4

I asked a question 7 days ago - no answers - so I assume no one knew how. So I added a bounty to encourage answers - still none. I then, after days of research, found how to do it and answered my own question.

But here is the killer - the 50 reputation I put up for bounty I've now lost, despite no one else answering, and despite me actually having the answer. It seems wrong that I would be "punished" by solving my own problem when no one else could!

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    Bounties pay for advertising, not necessarily for answers. – Monica Cellio Mar 12 '18 at 16:06
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The bounty would not have been returned, whether you answered your own question or not.

All bounties are non-refundable.

Without that simple rule, bounties can be easily exploited:

  1. Have your question highlighted on the featured page by offering a bounty.
  2. Receive excellent answers from people who invest the extra time/effort.
  3. Issue your own answer simply to get a "refund" on the bounty, denying others of their hard work.
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    FYI, there is no bounty award when you accept your own answer. The bounty owner gives up 100% of the rep bounty in all circumstances. – Jeff Atwood Nov 30 '09 at 3:19
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As a recent duplicate brought this issue up again, I want to give a more complete answer.

The purpose of a bounty is to provide advertisement for a question. That is what you are paying for in terms of reputation. Similarly, awarding the reputation to one of the answerers exists to provide an incentive for them to provide answers. An incentive beyond the usual incentives that exist on the site.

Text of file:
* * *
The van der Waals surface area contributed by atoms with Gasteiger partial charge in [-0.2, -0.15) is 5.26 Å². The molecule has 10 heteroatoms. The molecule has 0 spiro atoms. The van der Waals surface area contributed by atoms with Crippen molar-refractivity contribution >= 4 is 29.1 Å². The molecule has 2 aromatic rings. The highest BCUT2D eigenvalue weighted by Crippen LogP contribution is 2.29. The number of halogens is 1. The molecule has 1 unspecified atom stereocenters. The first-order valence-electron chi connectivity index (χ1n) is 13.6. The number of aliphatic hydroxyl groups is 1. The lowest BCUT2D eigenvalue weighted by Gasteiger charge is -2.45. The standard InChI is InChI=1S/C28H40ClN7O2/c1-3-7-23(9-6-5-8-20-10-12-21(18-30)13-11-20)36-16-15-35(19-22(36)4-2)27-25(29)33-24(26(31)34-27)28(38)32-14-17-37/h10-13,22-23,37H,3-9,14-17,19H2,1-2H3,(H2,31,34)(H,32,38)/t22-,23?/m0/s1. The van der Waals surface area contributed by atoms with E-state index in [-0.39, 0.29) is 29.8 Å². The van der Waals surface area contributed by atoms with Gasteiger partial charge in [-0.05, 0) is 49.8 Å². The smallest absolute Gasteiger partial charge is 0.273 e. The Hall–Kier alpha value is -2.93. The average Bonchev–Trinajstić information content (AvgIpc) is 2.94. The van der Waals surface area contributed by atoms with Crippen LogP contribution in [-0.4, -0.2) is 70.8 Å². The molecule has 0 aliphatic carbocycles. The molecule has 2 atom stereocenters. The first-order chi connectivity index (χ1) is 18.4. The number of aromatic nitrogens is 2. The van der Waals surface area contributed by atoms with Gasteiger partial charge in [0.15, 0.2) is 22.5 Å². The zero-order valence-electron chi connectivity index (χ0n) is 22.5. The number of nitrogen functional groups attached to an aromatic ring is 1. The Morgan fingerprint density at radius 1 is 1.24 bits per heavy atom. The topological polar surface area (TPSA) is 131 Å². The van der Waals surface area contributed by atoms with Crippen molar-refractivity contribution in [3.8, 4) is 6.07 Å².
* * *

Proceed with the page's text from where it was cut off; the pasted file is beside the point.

However, the OP is a special case. Why? Because the OP already has an incentive to seek out an answer to an unanswered question: they have a problem that needs solving. That's why they asked the question to begin with, and that's why they put a bounty on it.

Awarding them back their bounty for successfully doing the thing that they were already going to do is not really providing any special incentive.

Ultimately, the bounty system is a way to incentivize others to help you. That is its purpose; giving you the bounty back if you managed to help yourself does not make the system better at this purpose. You provided an incentive, but your actions later rendered that incentive moot. That's fine, but you don't get to get it back.

  • I understand that perspective; but if the incentive failed to contribute any further discussion from the community and the original questioner was able to do what the community could not; AND the original questioner has supplied the answer back for future people who may need an answer to the same question - then it seems to me that the original questioner deserves some reward. If anything, there might be an argument that people might be willing to spend more reputation, if they knew there was less risk in doing so. Perhaps a partial refund is not completely undeserved in this circumstance? – Ash Apr 11 '19 at 22:17
  • @Ash: A reward for what they would have done anyway? Unless you're saying that, if they had never put a bounty on the question, they wouldn't have posted the self-answer. People do post self-answers even without providing bounties. – Nicol Bolas Apr 11 '19 at 22:37
  • A reward for SHARING what they would have done anyway. It's not the solution thats being rewarded, it's the sharing and writing up of that solution that may help others, that I am suggesting may need a reward. It's great that people post self-answers; but many people don't. Given that the reputation is removed immediately when the bounty is offered - I maintain that perhaps even a partial refund is not totally undeserved. It's ok if you disagree; I'm just providing my opinion. – Ash Apr 26 '19 at 0:24

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